Namma Metro needs customer orientation

Commuting has become unbearable for office goers who thought Metro would be faster and cheaper.

Try taking the Metro to your destination and the travails of the everyday commuter become immediately apparent. While the Bangalore Metro Rail Corporation Limited (BMRCL) proudly announces that it reached a record 4.1 lakh in daily ridership by end-September 2017 and, in fact, averages 3.5 lakh a day, the supposedly world-class, eco-friendly means of transportation for the long-suffering citizens of Bengaluru has the knack of getting into one controversy after another.

In July 2017, it was staff demonstrations, when thousands of commuters across the city were stranded due to protests by Metro staff. The quarrel, which started off due to a tussle between BMRCL staff and the Karnataka State Industrial Security Force personnel, led to a wildcat strike that needed the government to impose the Essential Services Maintenance Act (ESMA) on the transport utility. Again, the fracas over the protests by pro-Kannada outfits against the use of Hindi on Namma Metro signboards forced the government to intervene and make BMRCL re-design its signboards.

The rains, this season, exposed chinks in Namma Metro’s underground network. Water seeped into the tunnels of the newly constructed underground stations due to water logging in surrounding areas of the stations. BMRCL is now facing flak for relocating the metro station from the Cantonment railway station parking lot to the Bamboo Bazaar playground some distance away and changing the alignment between Pottery Road and Shivajinagar.

Even after completion of Phase 1, the traffic congestion on city roads has not eased. In Baiyyappanahalli area, traffic has actually become a nightmare, with private vehicle owners forced to bring out their vehicles because all modes of transport are not integrated and last-mile connectivity is non-existent. Surprisingly, BMTC buses seem relatively empty and pleasant to ride; it’s the bus passenger who has shifted to the metro, leaving the car population the same as before.

Controversies are not new to the Metro. When the first section, connecting Baiyyappanahalli and MG Road, opened in 2011, with a mix of at-grade and elevated stations, Bengaluru’s skyline changed forever. The famous boulevard on MG Road got an elevated corridor, with ugly pillars blocking the skylight. The pillars stayed despite protests by heritage lovers; politicians seem to like pillars and columns and elevated structures which are easier to build and do not need specialised contractors with large diameter tunnel-boring machines necessary to dig tunnels deep underneath densely populated areas. Specialised contractors being larger and fewer are less amenable than the contractor who lays pillars overground!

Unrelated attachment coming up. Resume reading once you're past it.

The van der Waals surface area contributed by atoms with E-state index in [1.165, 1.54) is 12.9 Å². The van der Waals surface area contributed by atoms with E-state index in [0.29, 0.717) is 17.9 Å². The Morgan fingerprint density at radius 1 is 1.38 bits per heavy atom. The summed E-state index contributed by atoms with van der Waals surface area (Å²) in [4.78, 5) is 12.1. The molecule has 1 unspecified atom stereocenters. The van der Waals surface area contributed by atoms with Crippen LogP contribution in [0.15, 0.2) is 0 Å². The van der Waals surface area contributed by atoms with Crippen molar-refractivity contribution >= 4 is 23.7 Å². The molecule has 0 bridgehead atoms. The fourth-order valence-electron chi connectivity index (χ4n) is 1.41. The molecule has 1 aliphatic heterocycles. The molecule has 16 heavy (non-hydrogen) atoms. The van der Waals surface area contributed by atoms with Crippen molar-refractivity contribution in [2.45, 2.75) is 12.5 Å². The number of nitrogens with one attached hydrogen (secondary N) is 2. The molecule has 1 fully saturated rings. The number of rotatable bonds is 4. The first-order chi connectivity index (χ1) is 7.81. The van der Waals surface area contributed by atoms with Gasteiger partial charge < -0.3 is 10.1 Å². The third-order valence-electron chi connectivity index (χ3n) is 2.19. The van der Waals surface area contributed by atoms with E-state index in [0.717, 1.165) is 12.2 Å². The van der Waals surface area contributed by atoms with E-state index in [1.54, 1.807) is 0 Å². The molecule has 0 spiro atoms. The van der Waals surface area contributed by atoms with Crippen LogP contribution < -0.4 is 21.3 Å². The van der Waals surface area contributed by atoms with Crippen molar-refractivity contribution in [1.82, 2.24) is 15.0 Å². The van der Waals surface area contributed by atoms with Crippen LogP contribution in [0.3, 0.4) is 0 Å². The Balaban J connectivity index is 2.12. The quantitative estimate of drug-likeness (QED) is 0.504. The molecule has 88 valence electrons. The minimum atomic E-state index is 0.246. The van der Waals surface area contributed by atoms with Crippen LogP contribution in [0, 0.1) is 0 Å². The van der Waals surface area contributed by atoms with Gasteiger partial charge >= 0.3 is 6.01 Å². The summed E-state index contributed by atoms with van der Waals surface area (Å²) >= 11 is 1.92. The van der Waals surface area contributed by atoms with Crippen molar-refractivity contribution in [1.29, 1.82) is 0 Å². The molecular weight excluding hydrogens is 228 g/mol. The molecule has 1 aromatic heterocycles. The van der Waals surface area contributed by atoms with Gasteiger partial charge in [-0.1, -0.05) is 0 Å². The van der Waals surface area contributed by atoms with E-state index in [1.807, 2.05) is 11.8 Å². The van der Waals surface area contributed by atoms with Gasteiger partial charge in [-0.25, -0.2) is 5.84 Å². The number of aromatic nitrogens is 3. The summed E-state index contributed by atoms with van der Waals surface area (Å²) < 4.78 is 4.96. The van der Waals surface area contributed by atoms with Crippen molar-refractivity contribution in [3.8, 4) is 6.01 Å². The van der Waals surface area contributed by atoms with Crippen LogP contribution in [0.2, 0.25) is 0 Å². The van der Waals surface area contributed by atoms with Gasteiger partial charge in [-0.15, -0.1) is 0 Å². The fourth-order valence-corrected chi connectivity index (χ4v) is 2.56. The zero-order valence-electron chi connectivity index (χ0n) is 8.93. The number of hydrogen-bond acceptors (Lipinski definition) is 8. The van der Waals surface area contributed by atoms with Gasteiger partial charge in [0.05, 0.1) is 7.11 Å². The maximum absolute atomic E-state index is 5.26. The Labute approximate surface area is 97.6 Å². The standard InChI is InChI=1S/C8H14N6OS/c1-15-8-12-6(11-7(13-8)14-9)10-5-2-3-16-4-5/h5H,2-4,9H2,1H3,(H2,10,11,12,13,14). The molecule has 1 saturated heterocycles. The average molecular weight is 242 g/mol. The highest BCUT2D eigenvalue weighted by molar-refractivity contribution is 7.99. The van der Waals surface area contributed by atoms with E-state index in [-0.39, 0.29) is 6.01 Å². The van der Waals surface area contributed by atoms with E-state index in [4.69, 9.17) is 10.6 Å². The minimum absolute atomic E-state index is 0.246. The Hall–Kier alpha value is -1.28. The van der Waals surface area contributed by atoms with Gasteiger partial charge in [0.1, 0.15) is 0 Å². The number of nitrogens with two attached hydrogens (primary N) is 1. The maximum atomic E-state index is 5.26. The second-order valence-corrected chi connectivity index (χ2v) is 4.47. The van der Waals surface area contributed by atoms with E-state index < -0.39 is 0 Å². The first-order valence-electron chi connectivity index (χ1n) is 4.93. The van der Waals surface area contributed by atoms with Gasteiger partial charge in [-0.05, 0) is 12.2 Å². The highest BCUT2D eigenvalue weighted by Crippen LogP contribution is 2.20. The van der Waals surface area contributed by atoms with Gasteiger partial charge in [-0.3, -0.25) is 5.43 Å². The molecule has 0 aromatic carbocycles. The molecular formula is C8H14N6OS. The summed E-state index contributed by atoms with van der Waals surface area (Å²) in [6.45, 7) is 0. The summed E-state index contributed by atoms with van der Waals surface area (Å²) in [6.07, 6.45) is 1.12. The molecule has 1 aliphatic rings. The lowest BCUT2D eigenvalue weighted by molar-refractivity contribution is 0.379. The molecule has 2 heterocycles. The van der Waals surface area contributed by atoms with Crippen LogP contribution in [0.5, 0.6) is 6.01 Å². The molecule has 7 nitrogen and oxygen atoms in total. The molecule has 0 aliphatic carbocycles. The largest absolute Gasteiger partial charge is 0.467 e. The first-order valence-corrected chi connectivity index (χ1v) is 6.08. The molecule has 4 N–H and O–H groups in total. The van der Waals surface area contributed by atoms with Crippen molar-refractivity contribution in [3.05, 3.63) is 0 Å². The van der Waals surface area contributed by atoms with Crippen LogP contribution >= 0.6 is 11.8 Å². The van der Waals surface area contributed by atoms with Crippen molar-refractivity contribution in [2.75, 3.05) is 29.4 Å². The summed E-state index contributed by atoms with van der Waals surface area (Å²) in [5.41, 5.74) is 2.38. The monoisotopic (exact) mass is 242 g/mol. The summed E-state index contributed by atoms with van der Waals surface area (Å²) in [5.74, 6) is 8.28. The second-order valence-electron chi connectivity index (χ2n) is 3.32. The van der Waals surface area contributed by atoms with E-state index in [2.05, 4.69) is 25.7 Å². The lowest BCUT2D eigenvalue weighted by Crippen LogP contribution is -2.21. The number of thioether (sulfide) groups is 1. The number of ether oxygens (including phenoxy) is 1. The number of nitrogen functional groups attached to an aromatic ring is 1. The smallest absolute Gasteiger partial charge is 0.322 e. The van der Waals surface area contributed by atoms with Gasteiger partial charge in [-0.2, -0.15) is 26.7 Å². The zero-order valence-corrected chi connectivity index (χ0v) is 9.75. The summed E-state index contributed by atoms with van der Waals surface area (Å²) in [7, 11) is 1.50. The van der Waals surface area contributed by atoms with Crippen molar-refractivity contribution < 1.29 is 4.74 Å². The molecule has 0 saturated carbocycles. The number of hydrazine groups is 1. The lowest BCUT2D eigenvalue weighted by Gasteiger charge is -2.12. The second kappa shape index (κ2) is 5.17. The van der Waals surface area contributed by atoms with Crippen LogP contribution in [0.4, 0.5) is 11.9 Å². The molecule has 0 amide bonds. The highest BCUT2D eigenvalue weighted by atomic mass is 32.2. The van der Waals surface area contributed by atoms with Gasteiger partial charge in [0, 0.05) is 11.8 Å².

Thankfully, the power output is supplied by a 750 volt direct current through a third rail on the ground and Bengaluru was spared ugly overhead electrical cables for traction power all along the route. Another positive was the use of standard gauge tracks, the most widely used system globally — a decision giving Namma Metro a more competitive option to select imported accessories, coaches and spares besides ensuring reasonable civil engineering costs for optimum-sized tunnels and stations.

After a decade-long wait, thousands of office-goers in the city thought they could commute to major office hubs faster and cheaper, but the lack of customer-orientation is making the Namma Metro experience unbearable. Earlier complaints about crowded coaches drew a standard response — the passenger load was not evenly distributed throughout the insides of the coaches and many more passengers could get in.

In fact, the frequency of trains was drastically reduced on Saturdays and Sundays for maintenance, making passengers adjust to even more crowded trains. The new excuse now is that intermediate coaches from BEML are not available. Consequently, passengers are being herded into coaches like in the Mumbai local trains, after the security staff at the Metro station have whistled and shooed them from place to place, besides teaching them travel etiquette.

The Metro’s directors must be made accountable for planning. With their experience in Delhi Metro, RITES and even the Indian Railways, projected passenger traffic and the lead times required to acquire sufficient coaches from rolling stock supplier BEML should have been accounted for. BEML will now make six cars ready by December 2017, with the remainder being supplied in phases from March to December 2018.

A robust mechanism to address passenger complaints must be instituted. Take, for example, the Metro contactless travel card, much advertised by Metro as a means of convenience and to offer discounts to the passenger. One error in loading your currency onto the card, and you have lost your money for good. You can complain and fill in a form, but there is no assurance of a reply, much less of a refund.

The gigantic time and cost overruns characteristic of Phase 1 should not be repeated during Phase 2, scheduled for completion by 2022. Operating a monopoly and with huge capital investments, Namma Metro must build a secure foundation, a customer-friendly and caring culture, and set firm precedents with its employees at this fledging stage itself. Otherwise, the passenger will have no option but to grin and put up with whatever is dished out.

(The writer is Associate Professor, Sai Vidya Institute of Technology, Rajanukunte, Bengaluru)

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